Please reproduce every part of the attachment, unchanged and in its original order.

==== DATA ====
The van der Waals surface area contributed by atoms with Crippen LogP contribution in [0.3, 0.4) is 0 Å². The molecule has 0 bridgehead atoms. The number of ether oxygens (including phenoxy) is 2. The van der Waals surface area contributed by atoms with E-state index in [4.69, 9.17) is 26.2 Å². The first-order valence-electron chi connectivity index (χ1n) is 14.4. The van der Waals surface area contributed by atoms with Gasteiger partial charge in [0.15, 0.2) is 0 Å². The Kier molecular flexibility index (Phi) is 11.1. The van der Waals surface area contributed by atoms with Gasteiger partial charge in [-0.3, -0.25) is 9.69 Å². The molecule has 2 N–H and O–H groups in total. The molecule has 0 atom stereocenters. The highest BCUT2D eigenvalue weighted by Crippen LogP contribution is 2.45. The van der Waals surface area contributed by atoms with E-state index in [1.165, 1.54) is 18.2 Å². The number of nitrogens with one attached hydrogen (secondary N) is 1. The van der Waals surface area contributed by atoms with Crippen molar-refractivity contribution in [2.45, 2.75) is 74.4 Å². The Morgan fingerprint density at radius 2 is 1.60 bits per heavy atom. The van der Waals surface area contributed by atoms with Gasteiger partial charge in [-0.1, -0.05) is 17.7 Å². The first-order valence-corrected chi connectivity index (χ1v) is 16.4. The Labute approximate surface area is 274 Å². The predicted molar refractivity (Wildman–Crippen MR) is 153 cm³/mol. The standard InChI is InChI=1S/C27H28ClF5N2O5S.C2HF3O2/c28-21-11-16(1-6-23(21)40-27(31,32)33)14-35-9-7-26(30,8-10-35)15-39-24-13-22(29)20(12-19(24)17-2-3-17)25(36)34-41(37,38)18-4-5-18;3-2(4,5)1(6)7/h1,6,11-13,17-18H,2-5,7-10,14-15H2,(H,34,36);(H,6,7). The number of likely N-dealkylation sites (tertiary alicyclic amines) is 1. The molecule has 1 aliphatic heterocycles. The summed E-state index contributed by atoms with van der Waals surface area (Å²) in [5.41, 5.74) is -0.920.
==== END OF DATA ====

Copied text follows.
The van der Waals surface area contributed by atoms with Crippen LogP contribution in [0.3, 0.4) is 0 Å². The molecule has 0 bridgehead atoms. The number of ether oxygens (including phenoxy) is 2. The van der Waals surface area contributed by atoms with E-state index in [4.69, 9.17) is 26.2 Å². The first-order valence-electron chi connectivity index (χ1n) is 14.4. The van der Waals surface area contributed by atoms with Gasteiger partial charge in [0.15, 0.2) is 0 Å². The Kier molecular flexibility index (Phi) is 11.1. The van der Waals surface area contributed by atoms with Gasteiger partial charge in [-0.3, -0.25) is 9.69 Å². The molecule has 2 N–H and O–H groups in total. The molecule has 0 atom stereocenters. The highest BCUT2D eigenvalue weighted by Crippen LogP contribution is 2.45. The van der Waals surface area contributed by atoms with E-state index in [1.165, 1.54) is 18.2 Å². The number of nitrogens with one attached hydrogen (secondary N) is 1. The van der Waals surface area contributed by atoms with Crippen molar-refractivity contribution in [2.45, 2.75) is 74.4 Å². The Morgan fingerprint density at radius 2 is 1.60 bits per heavy atom. The van der Waals surface area contributed by atoms with Gasteiger partial charge in [-0.1, -0.05) is 17.7 Å². The first-order valence-corrected chi connectivity index (χ1v) is 16.4. The Labute approximate surface area is 274 Å². The predicted molar refractivity (Wildman–Crippen MR) is 153 cm³/mol. The standard InChI is InChI=1S/C27H28ClF5N2O5S.C2HF3O2/c28-21-11-16(1-6-23(21)40-27(31,32)33)14-35-9-7-26(30,8-10-35)15-39-24-13-22(29)20(12-19(24)17-2-3-17)25(36)34-41(37,38)18-4-5-18;3-2(4,5)1(6)7/h1,6,11-13,17-18H,2-5,7-10,14-15H2,(H,34,36);(H,6,7). The number of likely N-dealkylation sites (tertiary alicyclic amines) is 1. The molecule has 1 aliphatic heterocycles. The summed E-state index contributed by atoms with van der Waals surface area (Å²) in [5.41, 5.74) is -0.920.